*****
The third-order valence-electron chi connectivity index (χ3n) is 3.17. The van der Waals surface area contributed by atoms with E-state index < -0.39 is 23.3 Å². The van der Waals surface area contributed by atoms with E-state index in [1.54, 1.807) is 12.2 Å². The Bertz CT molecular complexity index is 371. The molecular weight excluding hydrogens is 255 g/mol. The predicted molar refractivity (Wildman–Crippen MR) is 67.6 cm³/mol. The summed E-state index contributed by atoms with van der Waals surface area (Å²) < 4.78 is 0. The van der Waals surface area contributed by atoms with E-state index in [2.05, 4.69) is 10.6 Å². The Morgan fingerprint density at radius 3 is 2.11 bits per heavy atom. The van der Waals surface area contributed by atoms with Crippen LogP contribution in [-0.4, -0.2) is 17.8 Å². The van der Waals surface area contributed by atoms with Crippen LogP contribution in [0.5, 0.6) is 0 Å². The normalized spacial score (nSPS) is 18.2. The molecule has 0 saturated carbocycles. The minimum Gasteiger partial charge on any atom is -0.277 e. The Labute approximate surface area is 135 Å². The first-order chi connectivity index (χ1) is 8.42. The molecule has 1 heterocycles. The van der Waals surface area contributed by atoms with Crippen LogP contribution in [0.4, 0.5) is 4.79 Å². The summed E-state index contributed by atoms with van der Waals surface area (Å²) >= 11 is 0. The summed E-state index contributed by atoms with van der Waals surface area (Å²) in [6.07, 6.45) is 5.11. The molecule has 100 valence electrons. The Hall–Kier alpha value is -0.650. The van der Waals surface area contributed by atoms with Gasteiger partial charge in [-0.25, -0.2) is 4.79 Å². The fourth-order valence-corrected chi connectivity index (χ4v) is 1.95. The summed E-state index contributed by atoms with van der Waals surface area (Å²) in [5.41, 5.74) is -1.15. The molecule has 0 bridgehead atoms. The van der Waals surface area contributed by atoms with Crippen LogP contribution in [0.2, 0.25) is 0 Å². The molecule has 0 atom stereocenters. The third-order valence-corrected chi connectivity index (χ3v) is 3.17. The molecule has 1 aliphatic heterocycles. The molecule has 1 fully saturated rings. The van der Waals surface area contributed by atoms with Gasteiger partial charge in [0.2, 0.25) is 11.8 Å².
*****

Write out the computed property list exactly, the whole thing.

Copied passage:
The third-order valence-electron chi connectivity index (χ3n) is 3.17. The van der Waals surface area contributed by atoms with E-state index < -0.39 is 23.3 Å². The van der Waals surface area contributed by atoms with E-state index in [1.54, 1.807) is 12.2 Å². The Bertz CT molecular complexity index is 371. The molecular weight excluding hydrogens is 255 g/mol. The predicted molar refractivity (Wildman–Crippen MR) is 67.6 cm³/mol. The summed E-state index contributed by atoms with van der Waals surface area (Å²) < 4.78 is 0. The van der Waals surface area contributed by atoms with E-state index in [2.05, 4.69) is 10.6 Å². The Morgan fingerprint density at radius 3 is 2.11 bits per heavy atom. The van der Waals surface area contributed by atoms with Crippen LogP contribution in [-0.4, -0.2) is 17.8 Å². The van der Waals surface area contributed by atoms with Crippen LogP contribution in [0.5, 0.6) is 0 Å². The normalized spacial score (nSPS) is 18.2. The molecule has 0 saturated carbocycles. The minimum Gasteiger partial charge on any atom is -0.277 e. The Labute approximate surface area is 135 Å². The first-order chi connectivity index (χ1) is 8.42. The molecule has 1 heterocycles. The van der Waals surface area contributed by atoms with Crippen LogP contribution in [0.4, 0.5) is 4.79 Å². The summed E-state index contributed by atoms with van der Waals surface area (Å²) >= 11 is 0. The summed E-state index contributed by atoms with van der Waals surface area (Å²) in [6.07, 6.45) is 5.11. The molecule has 100 valence electrons. The Hall–Kier alpha value is -0.650. The van der Waals surface area contributed by atoms with Gasteiger partial charge in [-0.25, -0.2) is 4.79 Å². The fourth-order valence-corrected chi connectivity index (χ4v) is 1.95. The summed E-state index contributed by atoms with van der Waals surface area (Å²) in [5.41, 5.74) is -1.15. The molecule has 0 bridgehead atoms. The van der Waals surface area contributed by atoms with Crippen LogP contribution in [0.2, 0.25) is 0 Å². The molecule has 0 atom stereocenters. The third-order valence-corrected chi connectivity index (χ3v) is 3.17. The molecule has 1 aliphatic heterocycles. The molecule has 1 fully saturated rings. The van der Waals surface area contributed by atoms with Gasteiger partial charge in [0.2, 0.25) is 11.8 Å².